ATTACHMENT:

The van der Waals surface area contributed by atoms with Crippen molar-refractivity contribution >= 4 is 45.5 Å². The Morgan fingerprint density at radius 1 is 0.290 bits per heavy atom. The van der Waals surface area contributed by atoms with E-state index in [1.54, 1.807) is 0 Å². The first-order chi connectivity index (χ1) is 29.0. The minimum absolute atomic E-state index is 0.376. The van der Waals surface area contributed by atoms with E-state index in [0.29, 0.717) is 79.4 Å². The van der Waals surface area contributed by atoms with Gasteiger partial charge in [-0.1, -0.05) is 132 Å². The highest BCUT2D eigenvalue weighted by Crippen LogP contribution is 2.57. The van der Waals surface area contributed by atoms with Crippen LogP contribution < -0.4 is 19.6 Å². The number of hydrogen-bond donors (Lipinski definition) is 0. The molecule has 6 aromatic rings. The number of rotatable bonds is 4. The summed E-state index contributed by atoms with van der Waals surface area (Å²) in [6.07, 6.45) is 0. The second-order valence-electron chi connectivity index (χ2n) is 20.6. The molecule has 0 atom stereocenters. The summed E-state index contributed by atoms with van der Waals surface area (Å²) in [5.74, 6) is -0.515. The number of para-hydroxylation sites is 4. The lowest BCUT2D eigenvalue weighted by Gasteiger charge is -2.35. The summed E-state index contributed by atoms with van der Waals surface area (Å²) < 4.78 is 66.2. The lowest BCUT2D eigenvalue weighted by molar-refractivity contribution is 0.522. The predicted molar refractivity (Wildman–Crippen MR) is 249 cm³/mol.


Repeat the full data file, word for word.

The van der Waals surface area contributed by atoms with Crippen molar-refractivity contribution >= 4 is 45.5 Å². The Morgan fingerprint density at radius 1 is 0.290 bits per heavy atom. The van der Waals surface area contributed by atoms with E-state index in [1.54, 1.807) is 0 Å². The first-order chi connectivity index (χ1) is 29.0. The minimum absolute atomic E-state index is 0.376. The van der Waals surface area contributed by atoms with E-state index in [0.29, 0.717) is 79.4 Å². The van der Waals surface area contributed by atoms with Gasteiger partial charge in [-0.1, -0.05) is 132 Å². The highest BCUT2D eigenvalue weighted by Crippen LogP contribution is 2.57. The van der Waals surface area contributed by atoms with Crippen LogP contribution < -0.4 is 19.6 Å². The number of hydrogen-bond donors (Lipinski definition) is 0. The molecule has 6 aromatic rings. The number of rotatable bonds is 4. The summed E-state index contributed by atoms with van der Waals surface area (Å²) in [6.07, 6.45) is 0. The second-order valence-electron chi connectivity index (χ2n) is 20.6. The molecule has 0 atom stereocenters. The summed E-state index contributed by atoms with van der Waals surface area (Å²) in [5.74, 6) is -0.515. The number of para-hydroxylation sites is 4. The lowest BCUT2D eigenvalue weighted by Gasteiger charge is -2.35. The summed E-state index contributed by atoms with van der Waals surface area (Å²) < 4.78 is 66.2. The lowest BCUT2D eigenvalue weighted by molar-refractivity contribution is 0.522. The predicted molar refractivity (Wildman–Crippen MR) is 249 cm³/mol.